Hurst Point Group has acquired fellow wealth manager Helm Godfrey in a deal that will see it add £1bn in assets under advice (AUA) and half a billion in assets under management (AUM) to its coffers.
The subsidiary of global investment firm The Carlyle Group confirmed to International Investment's sister brand Professional Adviser yesterday (10 May) that around 20 of the Helm Godfrey staff included in the deal are advisers, bringing its total to 120.
All 65 Helm Godfrey employees are retained within the deal, which sees its financial planning team become part of Hurst Point Group's planning division.
Helm Godfrey will be rebranded to Argentis Group in what is expected to be a full back end, technology and rebrand transition process taking around three months.
Moving the acquired firm under the Argentis Group comes on the back of Hurst Point Group's purchase and rebrand of Harwood Wealth Management last year and its aim to bring together the different parts of the group's financial planning division into one united brand.
Location, location, location
The acquisition of Helm Godfrey - announced today (11 May) - also means Hurst Point Group has secured a much-wanted expansion into London. The deal will see it add 2,500 new clients to its books.
The national wealth manager is targeting a ‘co-location strategy' - plans to establish financial planning operations alongside its investment management operations in the towns or cities in which it establishes a presence.
Hurst Point Group managing director John White joined the business 18 months ago and told PA: "I wanted to come into somewhere and build something that could be a truly national IFA.
"If you have got a client in Harrogate or a client in Southampton, the proposition and the service is all constant. The subjects and their complexity will likely be the same, as well as all the rest of it."
White said the predominant aim for the planning arm of the business is establishing a presence in major cities, citing Manchester, Liverpool and Birmingham as key locations of interest.
However, White also pointed to the strength of opportunity in financial services outside England, noting both Edinburgh and Glasgow as potential areas for growth.
Regardless of how expansion by acquisition may take shape in the future, White explained the wealth manager would always target full integration of firms it acquired.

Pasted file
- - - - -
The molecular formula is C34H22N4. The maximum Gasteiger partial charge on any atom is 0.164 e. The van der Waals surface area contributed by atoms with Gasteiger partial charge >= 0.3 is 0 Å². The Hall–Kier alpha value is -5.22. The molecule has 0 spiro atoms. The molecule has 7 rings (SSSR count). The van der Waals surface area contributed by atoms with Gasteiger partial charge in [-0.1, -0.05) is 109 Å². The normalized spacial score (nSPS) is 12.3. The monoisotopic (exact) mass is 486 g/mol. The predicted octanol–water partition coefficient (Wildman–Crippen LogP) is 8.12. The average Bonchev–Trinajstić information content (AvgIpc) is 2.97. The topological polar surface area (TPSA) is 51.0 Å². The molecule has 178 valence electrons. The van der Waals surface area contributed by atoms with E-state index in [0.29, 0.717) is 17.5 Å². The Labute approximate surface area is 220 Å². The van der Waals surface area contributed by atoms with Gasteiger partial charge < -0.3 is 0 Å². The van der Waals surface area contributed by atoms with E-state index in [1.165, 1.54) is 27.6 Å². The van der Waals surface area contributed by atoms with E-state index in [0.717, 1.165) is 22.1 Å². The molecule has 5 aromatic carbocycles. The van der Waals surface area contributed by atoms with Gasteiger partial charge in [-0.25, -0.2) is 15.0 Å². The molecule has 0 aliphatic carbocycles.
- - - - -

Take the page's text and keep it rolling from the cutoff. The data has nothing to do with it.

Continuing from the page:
"Clients have a slightly different need and their service and how they like to be serviced than maybe some officer versus other offices. The actual propositions service, the way we look at investments, the way we charge and so is the same."
A busy pipeline
White confirmed Hurst Point Group has "several deals in the pipeline" for this year but said the firm will be taking its time on acquisitions, focussing particularly on ensuring strong cultural alignment with prospective acquirees.
"We believe we have found a strong cultural fit in partnering with the Helm Godfrey team; that was a key consideration for us," he stated.
White told PA: "We do take our time to make sure we are bringing in businesses that are like minded and that are a cultural fit. For me, this means that everyone realises when they come in that they are going to come in, and they are going to be part of Argentis."
He added that the wealth manager's high focus on cultural fit when approaching deals had long been centre in its approach, but was particularly timely given the Financial Conduct Authority's new regulations.
"This has really given us a real head start over Consumer Duty," he said. "It was always going to be the plan but it definitely does put position as really well from that viewpoint that our proposition was in place.
"Every business that we talk to coming in knows and understands that if they do join us, then these are the promises that they commit."
Today's acquisition deal follows nine acquisitions in 2022 achieved through the support of Hurst Point Group's growth backers.
The deals included its purchase of Sussex-based Metis Wealth and Metis Asset Management and advice firms D Heaton, Wealth Creation & Management, and Robinson Financial Services.
Hurst Point Group also acquired Gore Browne Investment Management in Harrogate.
White said the group will be taking its time when it comes to future deals.
"You won't see five deals in a week from us at this point," he said. "That is not our style; if we genuinely want to integrate them properly and bring them in, they will be processed over time."
Current AUA/M for the firm sat at approximately £7bn as of 31 March this year.